Killer Friends (2015) Short Film Review

killerfriends1Killer Friends (2015, USA)
Dir: Zach Noe Towers & Tina Cabone
Starring: Zach Noe Towers, Jenna-Lee Carreiro, Dave Racki, Peggy Sinnott

Killer Friends is a short film from directors Tina Cabone and Zach Noe Towers. Towers also takes on the writing of the short as well as starring as the film’s antagonist, Scott. Killer Friends tells the tale of a small group of friends, Scott, Jill (Carreiro), Bryan (Racki), and Heather (Sinnott). The rest of the group, specifically Jill, have gotten sick of Scott. His toxicity as a friend has reached unbearable levels and the solution to the Scott problem is to take him out into the woods to kill him. While the others conspire against him, Scott remains unaware and unfazed due to his own self-importance.

It’s the kind of plot that could be written off as too extreme, bordering on ridiculous, but Towers manages to take Scott to dizzying heights of annoyance which makes the murder justifiable (at least for comedy’s sake). However Scott also manages to have moments of sweetness that keep us balanced on the tightrope of morality. The would-be killers are often thrown off guard by either Scott’s sweetness or his outbursts of private information that could possibly turn these friends against each other. It all results in a group of characters that are deeply sympathetic, either in the desperation to get rid of the problematic Scott, or in their reluctance to hurt him due to years of friendship.

The short is definitely more comedy than horror with all acts of violence happening off-screen. Also the method of killing is more akin to a roadrunner cartoon rather than Friday the 13th. A botched attempt to burning Scott with flammable liquid disguised as bug spray, leaves the characters with comical charring rather than anything truly horrific, which suits the tone but it could have been fun with a little more gross-out effects. Also the final blow happens off-screen which was a little disappointing as a gore fan, I would have liked to have seen a fake-blood money shot.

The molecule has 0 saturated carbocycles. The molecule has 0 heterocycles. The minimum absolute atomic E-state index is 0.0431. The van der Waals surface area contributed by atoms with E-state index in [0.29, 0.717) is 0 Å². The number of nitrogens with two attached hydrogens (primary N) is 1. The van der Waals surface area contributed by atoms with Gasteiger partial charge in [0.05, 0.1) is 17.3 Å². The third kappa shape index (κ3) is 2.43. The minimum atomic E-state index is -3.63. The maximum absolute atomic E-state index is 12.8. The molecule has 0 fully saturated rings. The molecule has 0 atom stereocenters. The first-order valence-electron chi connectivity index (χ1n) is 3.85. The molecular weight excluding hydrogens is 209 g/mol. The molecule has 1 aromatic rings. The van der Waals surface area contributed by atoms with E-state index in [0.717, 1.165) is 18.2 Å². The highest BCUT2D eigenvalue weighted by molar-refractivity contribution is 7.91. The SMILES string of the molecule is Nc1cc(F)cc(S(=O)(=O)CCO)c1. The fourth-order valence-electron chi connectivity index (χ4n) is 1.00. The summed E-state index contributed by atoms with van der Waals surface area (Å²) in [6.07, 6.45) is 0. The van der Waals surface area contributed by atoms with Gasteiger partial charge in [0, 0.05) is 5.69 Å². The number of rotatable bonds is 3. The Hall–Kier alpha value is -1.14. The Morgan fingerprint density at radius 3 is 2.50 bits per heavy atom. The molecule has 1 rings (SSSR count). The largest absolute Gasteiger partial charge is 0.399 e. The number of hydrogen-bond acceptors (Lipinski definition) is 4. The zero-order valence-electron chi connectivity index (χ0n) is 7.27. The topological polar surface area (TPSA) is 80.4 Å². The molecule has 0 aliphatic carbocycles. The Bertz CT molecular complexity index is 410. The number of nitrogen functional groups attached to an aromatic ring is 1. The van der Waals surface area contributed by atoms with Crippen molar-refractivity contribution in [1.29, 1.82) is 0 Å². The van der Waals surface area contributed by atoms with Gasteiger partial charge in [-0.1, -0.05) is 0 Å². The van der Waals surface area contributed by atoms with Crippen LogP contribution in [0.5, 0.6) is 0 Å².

killerfriends2Apart from minor disagreements on the gore, Killer Friends is a very enjoyable short film and I think that Zach Noe Towers knocked it out of the park, both as a first time writer/director, but also as an actor. I can only hope that this does well around the festivals and that we might see more of Towers’ work, maybe even a feature horror/comedy.


Tall Men (2016) Review

rsz_mv5by2nhmmmzy2etyja4yy00mgq2lthlndqtzjriodk3nzfiyza4l2ltywdlxkeyxkfqcgdeqxvymzuzmzyxnti_v1_sy1000_cr007261000_al_Tall Men (USA, 2016)
Dir: Jonathan Holbrook
Starring: Dan Crisafulli, Kay Whitney, Richard Garcia

Plot: Terrence (Crisafulli) is horribly, deeply in debt. Looking for a way out he files for bankruptcy. For a while it looks like his beginning to stabilise, but when a mysterious credit card company, known only as The Card, lures him in his life spirals out of control. His life falls apart and he’s terrorised by strange, giant figures in the night. Terrence is back in debt but it seems they want more than his money.

Back in 2004, writer/director, Jonathan Holbrook released the film, Customer 152. His first credited film and first feature length, the 2004 version of Customer 152 obviously meant a lot to Holbrook. Returning to the story twelve years later with more experience from working on short films and television, Holbrook gives the audience his vision of what he wanted this story to be. A financial horror for a generation plagued by malicious bankers and economic chaos.

Tall Men focuses on an evil that most can relate to, the credit card. Most of us have one and more than a few of us have treated it as a genie, here to grant wishes and banish our problems. Like most genies, it twists our fortune into misery through interest rates and harsh repayments. The film begins with it’s protagonist, Terrence, already crippled by debt as well as mental disabilities. Crisafulli does a great job as the often distraught Terrence, showing his anxiety through many visual tics. The physicality of Crisafulli’s acting sells us Terrence as the sympathetic victim, but also as a damaged individual who might not be entirely lucid. This also manifests in some nightmare sequences full of bizarre imagery.